I feel like my whole life has led to this moment
Storm, Glastonbury 2019
Glastonbury’s historic moments are legion. Orbital brings dance music to the main stages. Dolly Parton and Paul McCartney prompted songs to sing that rocked the Tor. Pulp presented “Sorted For E’s And Whizz” as a surprise headliner in 1995, replacing The Stone Roses. David Bowie returns 29 years after headlining the second Glastonbury at 12 Hippies and a Dog in 1971, finding that somewhat changed in his absence. It was the scene of the triumphant rise of the Arctic Monkeys, the late appearance of the Rolling Stones and Pussy Riot, in 2015, invading the Park Stage in tanks. But these are only the tip of the experiential pyramid. Although the message of the Glastonbury banner is one of community connection, it is the personal bonds that are forged at and with the festival that make it feel like a home – and sometimes a swamp – away from home.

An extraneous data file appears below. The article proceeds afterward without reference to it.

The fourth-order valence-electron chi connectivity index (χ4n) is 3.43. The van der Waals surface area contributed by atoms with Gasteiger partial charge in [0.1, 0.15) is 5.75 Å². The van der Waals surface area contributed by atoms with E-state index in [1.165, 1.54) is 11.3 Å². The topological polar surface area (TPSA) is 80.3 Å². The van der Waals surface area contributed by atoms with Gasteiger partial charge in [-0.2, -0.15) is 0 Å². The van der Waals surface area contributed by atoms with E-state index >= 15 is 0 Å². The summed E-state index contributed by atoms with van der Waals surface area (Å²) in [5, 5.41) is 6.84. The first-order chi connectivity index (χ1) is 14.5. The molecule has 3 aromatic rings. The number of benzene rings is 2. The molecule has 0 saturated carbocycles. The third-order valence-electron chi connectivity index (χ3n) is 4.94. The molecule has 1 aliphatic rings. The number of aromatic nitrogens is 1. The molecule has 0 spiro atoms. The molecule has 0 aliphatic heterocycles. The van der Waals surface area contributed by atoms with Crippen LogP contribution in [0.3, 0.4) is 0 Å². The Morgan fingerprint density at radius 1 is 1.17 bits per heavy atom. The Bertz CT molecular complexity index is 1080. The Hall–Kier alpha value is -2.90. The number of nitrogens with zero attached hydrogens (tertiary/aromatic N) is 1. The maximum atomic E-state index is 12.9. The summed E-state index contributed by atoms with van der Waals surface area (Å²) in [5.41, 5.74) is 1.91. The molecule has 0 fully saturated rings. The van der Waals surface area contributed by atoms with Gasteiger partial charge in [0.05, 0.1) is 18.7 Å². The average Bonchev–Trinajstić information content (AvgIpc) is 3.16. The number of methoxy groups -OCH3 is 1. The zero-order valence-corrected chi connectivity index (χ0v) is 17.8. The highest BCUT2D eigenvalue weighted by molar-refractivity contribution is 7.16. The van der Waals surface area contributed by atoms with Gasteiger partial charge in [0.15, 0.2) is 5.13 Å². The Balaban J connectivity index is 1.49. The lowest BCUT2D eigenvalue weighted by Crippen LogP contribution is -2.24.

As a utopian pop-up town where hedonism and communal goodwill are expected norms, Glastonbury is responsible for life stories that cannot happen anywhere else. We all know someone who was conceived at Shangri-La or fell in a long fall. A friend told me this week about the time they jumped the fence in 2000 only to have their gig mate slip and fall on the other side; the man who rushed to her rescue became her husband a few years later. I’ll never forget sitting in the guest bar in the early hours sometime in the 2000s, asking every passer-by if they liked Weezer and, if they did, recruiting them into my Weezer and Wine Impromptu Choir. If you’ve ever been there, you have your own personal legend to tell.
Glastonbury 2022 is therefore not just a mega-festival. It’s 200,000 people making a long-awaited pilgrimage to their place of mind-blowing bliss, and pop culture’s most permeable mirror once again rises above summer. If you remember it, you’ll probably watch it again on catch-up.